Upcoming projects include the maintenance of the N2 from Empangeni to the border of Mpumalanga Province. This will also include R22 sections 1 – 5 from Hluhluwe to the Mozambican border – a total distance of 427 kilometres. Planned work includes the repairs of pavements, grass cutting, attendance to drainage structures, road reserve cleaning as well as the maintenance to road amenities. One of the project’s requirements to note is that at least 60% of scheduled work should be contracted to sub-contractors. The main contractor, Rainbow Civils, has to date contracted a number of 1CE and 2CE contractors. In addition, the project currently has five sub packages in place

In an effort to fast-track empowerment in the road construction industry, SANRAL has signed a Memorandum of Understanding (MoU) with Bell Equipment in July 2018.

The MoU will give small contractors access to earthmoving machinery to allow them to participate more meaningfully in major construction projects.

Access to sophisticated and more advanced equipped used in construction has been identified as one of the biggest hurdles that continue to face emerging contractors. Emerging contractors often do not have the capital to buy the machinery used for excavations, ground moving and the grading of roads.

The key motivation behind this MoU is to attract new entrants into the construction and engineering sectors, particularly black contractors, who will in turn grow their business and create jobs.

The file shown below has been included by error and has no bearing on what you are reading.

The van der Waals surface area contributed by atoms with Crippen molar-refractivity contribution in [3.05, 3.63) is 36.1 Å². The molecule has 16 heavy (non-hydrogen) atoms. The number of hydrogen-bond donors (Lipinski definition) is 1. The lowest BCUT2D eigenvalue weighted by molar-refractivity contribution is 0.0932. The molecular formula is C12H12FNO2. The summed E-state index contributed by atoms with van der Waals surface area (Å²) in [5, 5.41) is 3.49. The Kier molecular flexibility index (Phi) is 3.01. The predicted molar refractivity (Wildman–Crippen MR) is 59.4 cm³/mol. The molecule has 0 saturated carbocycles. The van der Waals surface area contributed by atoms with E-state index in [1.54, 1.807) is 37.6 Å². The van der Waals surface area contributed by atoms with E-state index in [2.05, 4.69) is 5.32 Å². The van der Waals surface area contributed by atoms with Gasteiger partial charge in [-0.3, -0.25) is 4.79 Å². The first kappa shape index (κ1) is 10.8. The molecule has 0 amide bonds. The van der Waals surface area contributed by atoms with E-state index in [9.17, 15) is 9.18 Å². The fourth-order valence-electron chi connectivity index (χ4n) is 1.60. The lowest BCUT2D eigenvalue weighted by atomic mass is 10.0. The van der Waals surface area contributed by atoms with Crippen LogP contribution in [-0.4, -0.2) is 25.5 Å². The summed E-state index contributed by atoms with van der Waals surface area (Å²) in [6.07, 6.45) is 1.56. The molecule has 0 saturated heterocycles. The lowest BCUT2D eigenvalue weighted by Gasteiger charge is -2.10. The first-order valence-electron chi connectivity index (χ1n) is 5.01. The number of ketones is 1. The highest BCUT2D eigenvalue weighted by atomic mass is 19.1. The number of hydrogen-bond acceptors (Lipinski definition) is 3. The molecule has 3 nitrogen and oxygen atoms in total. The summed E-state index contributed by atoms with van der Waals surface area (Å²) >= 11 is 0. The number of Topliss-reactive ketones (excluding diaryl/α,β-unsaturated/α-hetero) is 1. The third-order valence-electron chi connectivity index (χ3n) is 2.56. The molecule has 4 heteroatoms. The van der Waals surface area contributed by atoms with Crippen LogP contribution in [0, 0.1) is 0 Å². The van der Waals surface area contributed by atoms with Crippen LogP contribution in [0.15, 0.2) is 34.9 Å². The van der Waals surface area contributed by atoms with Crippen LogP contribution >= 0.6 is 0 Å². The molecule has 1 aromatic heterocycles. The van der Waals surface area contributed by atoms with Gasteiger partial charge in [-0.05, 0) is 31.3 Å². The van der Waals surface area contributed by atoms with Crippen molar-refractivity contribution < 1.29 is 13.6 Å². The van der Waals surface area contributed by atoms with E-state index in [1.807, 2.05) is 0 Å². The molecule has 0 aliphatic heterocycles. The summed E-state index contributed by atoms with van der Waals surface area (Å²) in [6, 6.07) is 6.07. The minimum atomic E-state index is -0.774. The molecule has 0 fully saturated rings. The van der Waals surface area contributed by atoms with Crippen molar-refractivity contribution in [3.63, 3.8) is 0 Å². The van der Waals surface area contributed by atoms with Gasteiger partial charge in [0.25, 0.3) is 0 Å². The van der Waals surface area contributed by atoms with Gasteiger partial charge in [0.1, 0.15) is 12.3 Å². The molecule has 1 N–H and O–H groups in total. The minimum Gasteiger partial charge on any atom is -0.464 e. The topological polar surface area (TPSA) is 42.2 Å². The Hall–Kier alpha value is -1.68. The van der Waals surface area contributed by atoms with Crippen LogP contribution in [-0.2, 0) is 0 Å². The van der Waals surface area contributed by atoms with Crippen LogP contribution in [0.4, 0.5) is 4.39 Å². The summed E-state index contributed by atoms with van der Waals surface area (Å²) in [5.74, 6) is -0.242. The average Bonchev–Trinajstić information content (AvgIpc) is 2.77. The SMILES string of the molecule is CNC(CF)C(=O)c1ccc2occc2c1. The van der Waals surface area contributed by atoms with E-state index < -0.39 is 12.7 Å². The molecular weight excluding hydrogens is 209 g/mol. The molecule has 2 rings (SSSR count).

The cooperation between SANRAL and Bell Equipment is also expected to help to promote fair competition in the construction and engineering sectors. It is expected that black owned contractors will now have access to finance, leasing and rental options of road construction equipment – enabling them to participate in major tenders where high standards of quality are required.

“The cooperation between also demonstrates the road agency’s resolve to use its contracting and procurement processes to facilitate the growth of emerging contractors.

“Bell Equipment will use its infrastructure of 26 branches throughout the country to provide technical support to assist emerging contractors with their strategic partnerships with financial institutions, with banks also playing a hand to secure finance for emerging contractors,” said Nkabinde.

Meanwhile, Deputy Minister of Transport, Ms Sindisiwe Lydia Chikunga, who was also on a road safety campaign in the Manguzi area, said according to the preliminary Festive Season Road Safety Report, there were 1 612 deaths on South African roads during the last festive season. The report covered the period from 1 December 2018 to 8 January 2019. Of these 1 612 deaths, KwaZulu-Natal had 328, with 267 crashes.

She said interventions that dealt with ameliorating road safety did not only end with driver, pedestrian or vehicle safety. They also dealt with the improvement of hazardous South African roads through engineering.

She urged road users to take personal responsibility for safety on South African roads for all the 365 days of the year.

Post source : South African National Roads Agency Limited

About The Author

Anthony has worked in the construction industry for many years and looks forward to bringing you news and stories on the highways industry from all over the world.

Related posts